20 Pledges: The brands you can buy that will help you keep your eco-conscience clean

Jessica Jones
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In a world that’s freaking out there seems only to be bad news at the moment.

Whilst Covid-19 currently remains the most urgent crisis, it is important to remember that climate change is still a problem and environmental efforts should not be completely abandoned. In her Ted Talk, leading global expert Alanna Shaikh explains how pandemics like coronavirus are not going anywhere no matter how well prepared we are for them.

Our warming climate is making the world increasingly susceptible to viruses and bacteria. As well as this, deforestation and the pursuit of natural resources means that humans are pushing into the planet’s last remote places, bringing us into contact with new wildlife and diseases that we are not equipped to deal with.

In light of this I wanted to look at the positive sustainable change we have already made. More and more companies are trying to do their bit in helping the planet, which makes natural and sustainable products fairly easy to come by.

So far in my pledge to use only sustainable personal care and beauty products this year I have made a lot of progress in reforming the type of products I use, in particular the ingredients they are made of and sourced from.

However, it has not always been that easy to keep to the pledge. Finding sustainable packaging has been the most difficult challenge I have faced and I have yet to come across a perfect solution for everything.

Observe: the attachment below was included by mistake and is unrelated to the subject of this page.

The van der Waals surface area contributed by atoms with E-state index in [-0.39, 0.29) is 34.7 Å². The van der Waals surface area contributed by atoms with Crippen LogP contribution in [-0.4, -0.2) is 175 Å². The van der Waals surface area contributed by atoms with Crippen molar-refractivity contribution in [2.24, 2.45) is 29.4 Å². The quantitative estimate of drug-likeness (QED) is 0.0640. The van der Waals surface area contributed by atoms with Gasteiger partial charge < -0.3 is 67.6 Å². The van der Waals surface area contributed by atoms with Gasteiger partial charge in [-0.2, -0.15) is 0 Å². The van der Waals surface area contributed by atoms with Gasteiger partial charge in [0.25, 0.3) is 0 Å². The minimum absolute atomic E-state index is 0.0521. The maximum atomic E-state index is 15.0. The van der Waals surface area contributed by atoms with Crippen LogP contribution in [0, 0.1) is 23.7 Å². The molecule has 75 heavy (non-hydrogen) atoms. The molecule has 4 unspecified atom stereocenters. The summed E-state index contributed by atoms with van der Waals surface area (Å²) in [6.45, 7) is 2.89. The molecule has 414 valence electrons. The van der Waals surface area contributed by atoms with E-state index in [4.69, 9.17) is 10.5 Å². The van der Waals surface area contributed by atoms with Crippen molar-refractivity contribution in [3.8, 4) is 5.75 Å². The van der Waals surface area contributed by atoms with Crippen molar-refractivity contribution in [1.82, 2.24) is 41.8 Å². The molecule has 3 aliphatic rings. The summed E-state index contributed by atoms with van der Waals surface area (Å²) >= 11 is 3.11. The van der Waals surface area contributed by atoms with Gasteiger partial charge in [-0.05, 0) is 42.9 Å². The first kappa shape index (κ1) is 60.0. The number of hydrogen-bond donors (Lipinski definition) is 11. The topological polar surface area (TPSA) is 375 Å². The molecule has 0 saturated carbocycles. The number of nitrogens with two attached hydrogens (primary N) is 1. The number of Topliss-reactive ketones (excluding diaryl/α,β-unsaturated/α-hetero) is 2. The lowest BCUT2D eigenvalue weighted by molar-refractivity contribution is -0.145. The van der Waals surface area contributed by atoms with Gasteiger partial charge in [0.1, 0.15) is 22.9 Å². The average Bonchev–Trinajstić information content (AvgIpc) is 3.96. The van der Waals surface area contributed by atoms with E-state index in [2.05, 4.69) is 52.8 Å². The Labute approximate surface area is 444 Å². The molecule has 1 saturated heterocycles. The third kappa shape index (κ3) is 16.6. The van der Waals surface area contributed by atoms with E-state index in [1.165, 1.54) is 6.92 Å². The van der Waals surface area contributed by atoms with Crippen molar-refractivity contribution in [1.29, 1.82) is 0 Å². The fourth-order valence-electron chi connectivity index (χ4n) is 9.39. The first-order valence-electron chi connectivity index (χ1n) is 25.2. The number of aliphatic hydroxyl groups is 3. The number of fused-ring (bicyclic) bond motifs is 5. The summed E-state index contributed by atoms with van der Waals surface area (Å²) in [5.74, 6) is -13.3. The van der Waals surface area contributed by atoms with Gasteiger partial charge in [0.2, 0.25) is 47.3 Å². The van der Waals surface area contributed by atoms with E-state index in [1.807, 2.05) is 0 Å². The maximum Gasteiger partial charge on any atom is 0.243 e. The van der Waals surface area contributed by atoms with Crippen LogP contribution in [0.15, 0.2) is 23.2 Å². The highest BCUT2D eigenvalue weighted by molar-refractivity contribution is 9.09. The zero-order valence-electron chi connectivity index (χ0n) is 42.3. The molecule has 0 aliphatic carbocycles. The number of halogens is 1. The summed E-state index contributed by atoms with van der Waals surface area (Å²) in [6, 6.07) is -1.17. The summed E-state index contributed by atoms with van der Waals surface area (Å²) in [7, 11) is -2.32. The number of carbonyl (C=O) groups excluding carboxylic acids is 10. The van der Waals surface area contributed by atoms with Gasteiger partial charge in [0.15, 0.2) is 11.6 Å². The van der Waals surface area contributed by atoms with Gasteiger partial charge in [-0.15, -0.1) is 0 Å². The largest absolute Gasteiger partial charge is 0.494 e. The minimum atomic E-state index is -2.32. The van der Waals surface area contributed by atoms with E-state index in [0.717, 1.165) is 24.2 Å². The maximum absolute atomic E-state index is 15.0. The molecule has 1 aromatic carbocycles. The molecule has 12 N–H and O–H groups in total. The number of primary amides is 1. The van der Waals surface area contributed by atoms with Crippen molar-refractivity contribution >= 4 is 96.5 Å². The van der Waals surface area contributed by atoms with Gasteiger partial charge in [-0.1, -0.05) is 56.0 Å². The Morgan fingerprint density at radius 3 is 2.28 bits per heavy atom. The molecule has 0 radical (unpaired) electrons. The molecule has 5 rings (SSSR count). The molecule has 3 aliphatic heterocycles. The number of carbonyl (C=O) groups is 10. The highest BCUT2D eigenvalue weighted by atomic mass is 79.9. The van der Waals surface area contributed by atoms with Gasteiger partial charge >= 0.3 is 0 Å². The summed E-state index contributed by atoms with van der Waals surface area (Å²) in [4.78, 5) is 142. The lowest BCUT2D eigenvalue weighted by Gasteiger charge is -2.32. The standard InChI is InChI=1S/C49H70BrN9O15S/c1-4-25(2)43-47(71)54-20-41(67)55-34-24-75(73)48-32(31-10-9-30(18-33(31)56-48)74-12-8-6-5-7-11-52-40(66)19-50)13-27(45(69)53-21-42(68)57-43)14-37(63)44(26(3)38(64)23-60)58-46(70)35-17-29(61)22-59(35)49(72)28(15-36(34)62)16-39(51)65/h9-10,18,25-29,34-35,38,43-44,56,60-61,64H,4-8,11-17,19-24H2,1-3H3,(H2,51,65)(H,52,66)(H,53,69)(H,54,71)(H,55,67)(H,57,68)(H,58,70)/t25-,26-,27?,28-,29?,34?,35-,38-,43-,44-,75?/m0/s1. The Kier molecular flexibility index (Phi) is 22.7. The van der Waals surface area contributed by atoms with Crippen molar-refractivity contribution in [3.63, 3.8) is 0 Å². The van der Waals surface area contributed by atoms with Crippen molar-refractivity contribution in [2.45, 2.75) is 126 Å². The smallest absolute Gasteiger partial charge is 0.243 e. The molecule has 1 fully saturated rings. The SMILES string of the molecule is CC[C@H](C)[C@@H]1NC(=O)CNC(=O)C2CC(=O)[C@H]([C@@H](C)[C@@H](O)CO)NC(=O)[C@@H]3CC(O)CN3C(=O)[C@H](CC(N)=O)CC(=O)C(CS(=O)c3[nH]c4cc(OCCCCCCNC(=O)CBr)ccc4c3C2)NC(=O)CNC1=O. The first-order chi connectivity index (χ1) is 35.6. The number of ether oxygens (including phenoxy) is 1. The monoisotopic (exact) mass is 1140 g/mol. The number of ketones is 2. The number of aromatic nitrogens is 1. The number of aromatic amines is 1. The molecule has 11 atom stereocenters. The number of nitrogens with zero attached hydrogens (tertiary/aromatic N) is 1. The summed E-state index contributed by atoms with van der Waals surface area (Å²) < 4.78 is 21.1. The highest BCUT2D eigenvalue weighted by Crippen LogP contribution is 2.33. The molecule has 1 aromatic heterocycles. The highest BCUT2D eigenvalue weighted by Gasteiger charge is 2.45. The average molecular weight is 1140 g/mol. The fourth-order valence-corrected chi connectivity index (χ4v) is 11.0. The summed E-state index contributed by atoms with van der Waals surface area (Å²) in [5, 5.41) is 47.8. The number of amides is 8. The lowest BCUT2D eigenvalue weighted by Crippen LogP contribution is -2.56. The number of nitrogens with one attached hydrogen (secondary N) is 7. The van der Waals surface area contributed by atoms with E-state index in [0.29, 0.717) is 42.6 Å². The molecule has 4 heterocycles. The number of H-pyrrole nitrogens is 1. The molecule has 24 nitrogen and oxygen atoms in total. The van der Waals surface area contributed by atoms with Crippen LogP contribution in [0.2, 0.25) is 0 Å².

But there is not necessarily time to wait for perfect solutions and it is better for us to do something rather than nothing. Luckily, a lot of brands are doing something.

Weleda is one of the most successfully innovative brands when it comes to new packaging concepts. It was the first ‘Look for the Zero’ certified brand - an easy to spot logo designed by Beat The Microbead to guarantee that a product is entirely free from microplastic ingredients - and the company ensures that its packaging is manufactured from sustainable materials and is recyclable once its packaging life is over.

Weleda are looking to improve even further by using low environmental-impact plastic which is easier to recycle and cheaper to ship due to its lower package weight. Neal’s Yard Remedies, another Look For The Zero brand, uses glass as its main packaging material.

Lush is taking it even further and trying to abolish packaging altogether. About half their products can be taken home “completely naked” and when packaging is unavoidable they use only recycled materials. Returning five of their black pots in store can also earn you a free face mask.

This week I tested Aldi’s new line of vegan products, including a face scrub and a hand cream. The range of good quality products uses 100% naturally derived ingredients, is cruelty free and comes in fully recyclable packaging - all at a very reasonable price.

Buying consciously is not something that 21st century consumerism is used to - convenience often takes priority. But perhaps coronavirus will wake us up to how our inconsideration of the environment has greater impacts than we realise and give us even more reason to keep on progressing in our quest for sustainability.

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